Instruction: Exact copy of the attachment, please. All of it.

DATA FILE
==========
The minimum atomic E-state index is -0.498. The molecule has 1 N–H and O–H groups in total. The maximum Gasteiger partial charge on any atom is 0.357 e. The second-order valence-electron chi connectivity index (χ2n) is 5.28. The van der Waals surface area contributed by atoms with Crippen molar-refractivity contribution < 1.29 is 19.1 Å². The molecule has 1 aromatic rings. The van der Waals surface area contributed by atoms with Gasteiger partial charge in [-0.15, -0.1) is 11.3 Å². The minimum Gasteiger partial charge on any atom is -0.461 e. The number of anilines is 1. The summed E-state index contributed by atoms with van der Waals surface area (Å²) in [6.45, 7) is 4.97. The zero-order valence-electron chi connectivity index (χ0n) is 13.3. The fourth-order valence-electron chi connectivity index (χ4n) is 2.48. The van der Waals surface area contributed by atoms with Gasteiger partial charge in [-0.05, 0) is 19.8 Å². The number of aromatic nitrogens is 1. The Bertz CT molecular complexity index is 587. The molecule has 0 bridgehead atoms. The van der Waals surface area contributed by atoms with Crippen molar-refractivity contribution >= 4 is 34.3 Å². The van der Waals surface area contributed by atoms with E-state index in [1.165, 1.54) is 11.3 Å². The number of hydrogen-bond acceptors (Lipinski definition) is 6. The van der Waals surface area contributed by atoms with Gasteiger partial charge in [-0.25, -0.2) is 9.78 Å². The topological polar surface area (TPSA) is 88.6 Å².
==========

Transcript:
The minimum atomic E-state index is -0.498. The molecule has 1 N–H and O–H groups in total. The maximum Gasteiger partial charge on any atom is 0.357 e. The second-order valence-electron chi connectivity index (χ2n) is 5.28. The van der Waals surface area contributed by atoms with Crippen molar-refractivity contribution < 1.29 is 19.1 Å². The molecule has 1 aromatic rings. The van der Waals surface area contributed by atoms with Gasteiger partial charge in [-0.15, -0.1) is 11.3 Å². The minimum Gasteiger partial charge on any atom is -0.461 e. The number of anilines is 1. The summed E-state index contributed by atoms with van der Waals surface area (Å²) in [6.45, 7) is 4.97. The zero-order valence-electron chi connectivity index (χ0n) is 13.3. The fourth-order valence-electron chi connectivity index (χ4n) is 2.48. The van der Waals surface area contributed by atoms with Gasteiger partial charge in [-0.05, 0) is 19.8 Å². The number of aromatic nitrogens is 1. The Bertz CT molecular complexity index is 587. The molecule has 0 bridgehead atoms. The van der Waals surface area contributed by atoms with Crippen molar-refractivity contribution >= 4 is 34.3 Å². The van der Waals surface area contributed by atoms with E-state index in [1.165, 1.54) is 11.3 Å². The number of hydrogen-bond acceptors (Lipinski definition) is 6. The van der Waals surface area contributed by atoms with Gasteiger partial charge in [-0.25, -0.2) is 9.78 Å². The topological polar surface area (TPSA) is 88.6 Å².